Food Packaging / packaging; poisonous and toxic substances are released from chemical or biological sources including bisphenol A (BPA) and scientists are now concerned that the replacing chemicals are just as harmful.

Indoor Environment; chemical exposure can originate from a wide range of sources. Many paints, plastics, glues and flooring materials release toxic chemicals and volatile organic compounds (VOCs) as well as electronics and flame retardants. Infants and children have the highest risk of exposure to toxic chemicals as they play on the floor and often put their hands in their mouth and they have an increased breathing rate.

Personal Care Products; some contain chemical substances like BPA, dioxins, and phthalates, which are known endocrine disruptors.

Water; Lead ingestion is a primary concern for children as once ingested it can reach the brain (especially under 5 years) and damage the developing nervous system. Other toxics like mercury and medium chain length chlorinated paraffins (MCCPs) that are found in PVC plastics, paints, and leather goods are thought to be absorbed into our water supply and due to their bioaccumulative and biopersistent nature can affect health.


Diet / Digestion

Nutritionally our bodies all have individual needs, however, we all need a varied diet that is rich in micronutrients and antioxidants and to maintain hydrated for skin health. My particular area of interest is the brain – gut – skin connection, and what this means from a dietary perspective is looking at how what we ingest affects our gut microbiota, which in turn affects our system on several levels (e.g. physical and psychological). If gut health is impaired it can lead to a host of physical and psychological problems from impaired digestion and malabsorption of micronutrients to an exaggerated Hypothalamic-Pituitary-Adrenal (HPA) stress response (more of this in the stress section). We know that sugar and high Glycaemic Index (GI) foods can trigger hormone imbalance and create inflammation in the gut, which changes gut bacteria and the intestinal lining allowing pathogens to come inside the gut and cause inflammation (also fluids can leak out e.g. leaky gut) as well as creating glycation end products (AGE’s) caused by non-enzymatic action of the sugars to the molecules they are meant to attach to and so the sugars attach to molecules they shouldn’t causing free radical damage, oxidative stress and inflammation and can lead to a host of skin problems including eczema and premature ageing. Dairy and protein sources can also negatively affect our microbiota as many animals are given hormones and antibiotics etc. The British Association of Nutritional Therapists (BANT) has some great resources on how much of each food group to consume daily.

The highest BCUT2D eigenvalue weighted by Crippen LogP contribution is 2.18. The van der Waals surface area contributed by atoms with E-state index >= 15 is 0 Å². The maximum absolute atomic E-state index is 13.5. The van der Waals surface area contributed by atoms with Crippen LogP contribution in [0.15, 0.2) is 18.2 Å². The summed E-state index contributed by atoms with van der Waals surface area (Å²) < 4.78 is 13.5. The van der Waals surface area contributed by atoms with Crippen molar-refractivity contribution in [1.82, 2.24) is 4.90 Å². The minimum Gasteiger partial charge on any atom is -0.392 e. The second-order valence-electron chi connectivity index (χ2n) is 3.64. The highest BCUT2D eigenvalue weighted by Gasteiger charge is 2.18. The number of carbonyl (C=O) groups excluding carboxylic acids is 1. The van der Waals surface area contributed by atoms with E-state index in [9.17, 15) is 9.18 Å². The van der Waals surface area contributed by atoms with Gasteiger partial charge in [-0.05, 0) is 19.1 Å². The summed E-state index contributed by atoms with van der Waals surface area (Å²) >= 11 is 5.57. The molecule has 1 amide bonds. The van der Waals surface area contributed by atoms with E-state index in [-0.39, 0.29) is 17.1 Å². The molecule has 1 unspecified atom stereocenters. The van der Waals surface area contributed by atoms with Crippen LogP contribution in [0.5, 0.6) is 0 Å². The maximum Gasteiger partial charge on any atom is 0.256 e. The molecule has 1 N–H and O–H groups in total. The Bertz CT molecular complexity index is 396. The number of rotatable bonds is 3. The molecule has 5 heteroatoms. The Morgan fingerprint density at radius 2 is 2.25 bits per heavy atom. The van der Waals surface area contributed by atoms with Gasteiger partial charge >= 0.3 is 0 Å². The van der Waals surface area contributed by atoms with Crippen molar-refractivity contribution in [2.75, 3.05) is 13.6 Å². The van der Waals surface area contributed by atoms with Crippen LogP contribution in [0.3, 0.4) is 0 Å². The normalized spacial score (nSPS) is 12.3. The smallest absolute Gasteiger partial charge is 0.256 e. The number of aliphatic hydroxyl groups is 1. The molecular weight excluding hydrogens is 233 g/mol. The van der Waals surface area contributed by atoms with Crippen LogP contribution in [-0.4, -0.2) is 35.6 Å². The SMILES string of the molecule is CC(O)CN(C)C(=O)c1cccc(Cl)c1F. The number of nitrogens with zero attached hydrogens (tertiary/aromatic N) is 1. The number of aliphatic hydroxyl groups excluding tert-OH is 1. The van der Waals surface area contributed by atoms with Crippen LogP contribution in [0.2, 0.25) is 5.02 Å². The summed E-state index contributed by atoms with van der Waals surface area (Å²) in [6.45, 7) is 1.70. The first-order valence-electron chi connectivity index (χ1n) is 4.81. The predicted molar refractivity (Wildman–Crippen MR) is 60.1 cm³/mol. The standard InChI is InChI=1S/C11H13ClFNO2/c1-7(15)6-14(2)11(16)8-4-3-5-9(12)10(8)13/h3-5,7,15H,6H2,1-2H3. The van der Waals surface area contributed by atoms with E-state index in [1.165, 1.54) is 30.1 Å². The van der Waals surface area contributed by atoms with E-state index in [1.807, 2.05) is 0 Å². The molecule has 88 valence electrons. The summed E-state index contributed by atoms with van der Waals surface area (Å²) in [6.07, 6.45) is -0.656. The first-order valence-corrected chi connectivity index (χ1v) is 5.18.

Increasing cellular metabolism and the flow of blood and lymph throughout the body will keep your organs and tissues healthy and skin nourished. Exercise also stimulates digestion and detoxification and reduces inflammation to boost the immune system and give the skin a healthy glow. Regular exercise is proven to promote mitochondria production, which leads to increased energy. Exercise is also a great tool for stress management as it reduces anxiety and cortisol levels to improve mood and sleep. Depending on your genetic determinants you can tailor your exercise programme most effectively.